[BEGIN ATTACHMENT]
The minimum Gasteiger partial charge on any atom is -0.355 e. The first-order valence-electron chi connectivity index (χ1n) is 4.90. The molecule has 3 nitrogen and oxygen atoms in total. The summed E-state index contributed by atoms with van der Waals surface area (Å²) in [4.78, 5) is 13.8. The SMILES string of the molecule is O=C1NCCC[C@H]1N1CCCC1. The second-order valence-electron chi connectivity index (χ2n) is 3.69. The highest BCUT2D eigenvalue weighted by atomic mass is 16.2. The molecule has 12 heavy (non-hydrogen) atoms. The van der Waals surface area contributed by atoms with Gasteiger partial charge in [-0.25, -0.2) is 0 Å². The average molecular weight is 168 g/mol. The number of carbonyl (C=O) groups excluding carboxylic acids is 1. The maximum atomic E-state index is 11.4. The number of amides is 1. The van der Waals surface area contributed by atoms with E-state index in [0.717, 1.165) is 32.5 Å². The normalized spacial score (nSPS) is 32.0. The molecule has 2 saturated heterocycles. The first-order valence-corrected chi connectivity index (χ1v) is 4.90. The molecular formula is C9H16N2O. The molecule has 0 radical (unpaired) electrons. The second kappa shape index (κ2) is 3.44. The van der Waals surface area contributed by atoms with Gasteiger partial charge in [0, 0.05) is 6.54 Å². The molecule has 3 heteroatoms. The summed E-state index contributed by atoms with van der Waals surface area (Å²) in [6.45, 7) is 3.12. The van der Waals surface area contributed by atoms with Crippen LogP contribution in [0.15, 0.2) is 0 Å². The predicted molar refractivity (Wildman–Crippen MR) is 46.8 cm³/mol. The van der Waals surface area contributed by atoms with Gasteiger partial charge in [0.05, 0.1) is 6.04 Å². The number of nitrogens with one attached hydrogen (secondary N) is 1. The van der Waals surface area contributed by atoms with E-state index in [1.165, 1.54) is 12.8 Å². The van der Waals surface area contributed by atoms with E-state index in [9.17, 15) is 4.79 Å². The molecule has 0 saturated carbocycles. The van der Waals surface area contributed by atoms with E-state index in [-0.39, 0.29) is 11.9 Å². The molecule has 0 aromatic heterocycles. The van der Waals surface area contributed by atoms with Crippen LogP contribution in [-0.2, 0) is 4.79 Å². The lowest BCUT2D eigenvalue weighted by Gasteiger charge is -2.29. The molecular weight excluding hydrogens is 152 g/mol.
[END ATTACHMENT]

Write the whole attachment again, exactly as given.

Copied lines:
The minimum Gasteiger partial charge on any atom is -0.355 e. The first-order valence-electron chi connectivity index (χ1n) is 4.90. The molecule has 3 nitrogen and oxygen atoms in total. The summed E-state index contributed by atoms with van der Waals surface area (Å²) in [4.78, 5) is 13.8. The SMILES string of the molecule is O=C1NCCC[C@H]1N1CCCC1. The second-order valence-electron chi connectivity index (χ2n) is 3.69. The highest BCUT2D eigenvalue weighted by atomic mass is 16.2. The molecule has 12 heavy (non-hydrogen) atoms. The van der Waals surface area contributed by atoms with Gasteiger partial charge in [-0.25, -0.2) is 0 Å². The average molecular weight is 168 g/mol. The number of carbonyl (C=O) groups excluding carboxylic acids is 1. The maximum atomic E-state index is 11.4. The number of amides is 1. The van der Waals surface area contributed by atoms with E-state index in [0.717, 1.165) is 32.5 Å². The normalized spacial score (nSPS) is 32.0. The molecule has 2 saturated heterocycles. The first-order valence-corrected chi connectivity index (χ1v) is 4.90. The molecular formula is C9H16N2O. The molecule has 0 radical (unpaired) electrons. The second kappa shape index (κ2) is 3.44. The van der Waals surface area contributed by atoms with Gasteiger partial charge in [0, 0.05) is 6.54 Å². The molecule has 3 heteroatoms. The summed E-state index contributed by atoms with van der Waals surface area (Å²) in [6.45, 7) is 3.12. The van der Waals surface area contributed by atoms with Crippen LogP contribution in [0.15, 0.2) is 0 Å². The predicted molar refractivity (Wildman–Crippen MR) is 46.8 cm³/mol. The van der Waals surface area contributed by atoms with Gasteiger partial charge in [0.05, 0.1) is 6.04 Å². The number of nitrogens with one attached hydrogen (secondary N) is 1. The van der Waals surface area contributed by atoms with E-state index in [1.165, 1.54) is 12.8 Å². The van der Waals surface area contributed by atoms with E-state index in [9.17, 15) is 4.79 Å². The molecule has 0 saturated carbocycles. The van der Waals surface area contributed by atoms with E-state index in [-0.39, 0.29) is 11.9 Å². The molecule has 0 aromatic heterocycles. The van der Waals surface area contributed by atoms with Crippen LogP contribution in [-0.2, 0) is 4.79 Å². The lowest BCUT2D eigenvalue weighted by Gasteiger charge is -2.29. The molecular weight excluding hydrogens is 152 g/mol.